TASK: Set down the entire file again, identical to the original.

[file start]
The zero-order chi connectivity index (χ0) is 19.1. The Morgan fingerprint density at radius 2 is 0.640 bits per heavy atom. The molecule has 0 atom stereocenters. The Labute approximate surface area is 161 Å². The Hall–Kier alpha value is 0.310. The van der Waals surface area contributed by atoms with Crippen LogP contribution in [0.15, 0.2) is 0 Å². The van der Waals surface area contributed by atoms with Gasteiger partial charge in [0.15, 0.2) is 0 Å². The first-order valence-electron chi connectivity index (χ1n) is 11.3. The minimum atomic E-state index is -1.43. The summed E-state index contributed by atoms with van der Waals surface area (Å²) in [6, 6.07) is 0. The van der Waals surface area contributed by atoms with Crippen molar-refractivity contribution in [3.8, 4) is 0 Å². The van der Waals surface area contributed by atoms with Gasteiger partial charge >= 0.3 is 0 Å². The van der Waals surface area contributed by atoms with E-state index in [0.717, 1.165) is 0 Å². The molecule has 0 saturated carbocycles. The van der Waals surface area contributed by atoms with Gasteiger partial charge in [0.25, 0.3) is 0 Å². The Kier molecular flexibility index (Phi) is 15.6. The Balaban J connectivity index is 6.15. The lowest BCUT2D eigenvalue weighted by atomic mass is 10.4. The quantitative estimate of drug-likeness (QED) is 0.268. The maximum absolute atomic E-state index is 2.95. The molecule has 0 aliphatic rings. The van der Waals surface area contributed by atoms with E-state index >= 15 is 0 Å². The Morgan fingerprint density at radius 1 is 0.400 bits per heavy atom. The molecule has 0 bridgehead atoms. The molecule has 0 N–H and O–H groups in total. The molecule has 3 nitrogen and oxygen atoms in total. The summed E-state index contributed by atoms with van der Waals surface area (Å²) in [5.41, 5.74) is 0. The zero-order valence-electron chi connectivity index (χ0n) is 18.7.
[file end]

The zero-order chi connectivity index (χ0) is 19.1. The Morgan fingerprint density at radius 2 is 0.640 bits per heavy atom. The molecule has 0 atom stereocenters. The Labute approximate surface area is 161 Å². The Hall–Kier alpha value is 0.310. The van der Waals surface area contributed by atoms with Crippen LogP contribution in [0.15, 0.2) is 0 Å². The van der Waals surface area contributed by atoms with Gasteiger partial charge in [0.15, 0.2) is 0 Å². The first-order valence-electron chi connectivity index (χ1n) is 11.3. The minimum atomic E-state index is -1.43. The summed E-state index contributed by atoms with van der Waals surface area (Å²) in [6, 6.07) is 0. The van der Waals surface area contributed by atoms with Crippen molar-refractivity contribution in [3.8, 4) is 0 Å². The van der Waals surface area contributed by atoms with Gasteiger partial charge >= 0.3 is 0 Å². The van der Waals surface area contributed by atoms with E-state index in [0.717, 1.165) is 0 Å². The molecule has 0 saturated carbocycles. The van der Waals surface area contributed by atoms with Gasteiger partial charge in [0.25, 0.3) is 0 Å². The Kier molecular flexibility index (Phi) is 15.6. The Balaban J connectivity index is 6.15. The lowest BCUT2D eigenvalue weighted by atomic mass is 10.4. The quantitative estimate of drug-likeness (QED) is 0.268. The maximum absolute atomic E-state index is 2.95. The molecule has 0 aliphatic rings. The van der Waals surface area contributed by atoms with E-state index >= 15 is 0 Å². The Morgan fingerprint density at radius 1 is 0.400 bits per heavy atom. The molecule has 0 bridgehead atoms. The molecule has 0 N–H and O–H groups in total. The molecule has 3 nitrogen and oxygen atoms in total. The summed E-state index contributed by atoms with van der Waals surface area (Å²) in [5.41, 5.74) is 0. The zero-order valence-electron chi connectivity index (χ0n) is 18.7.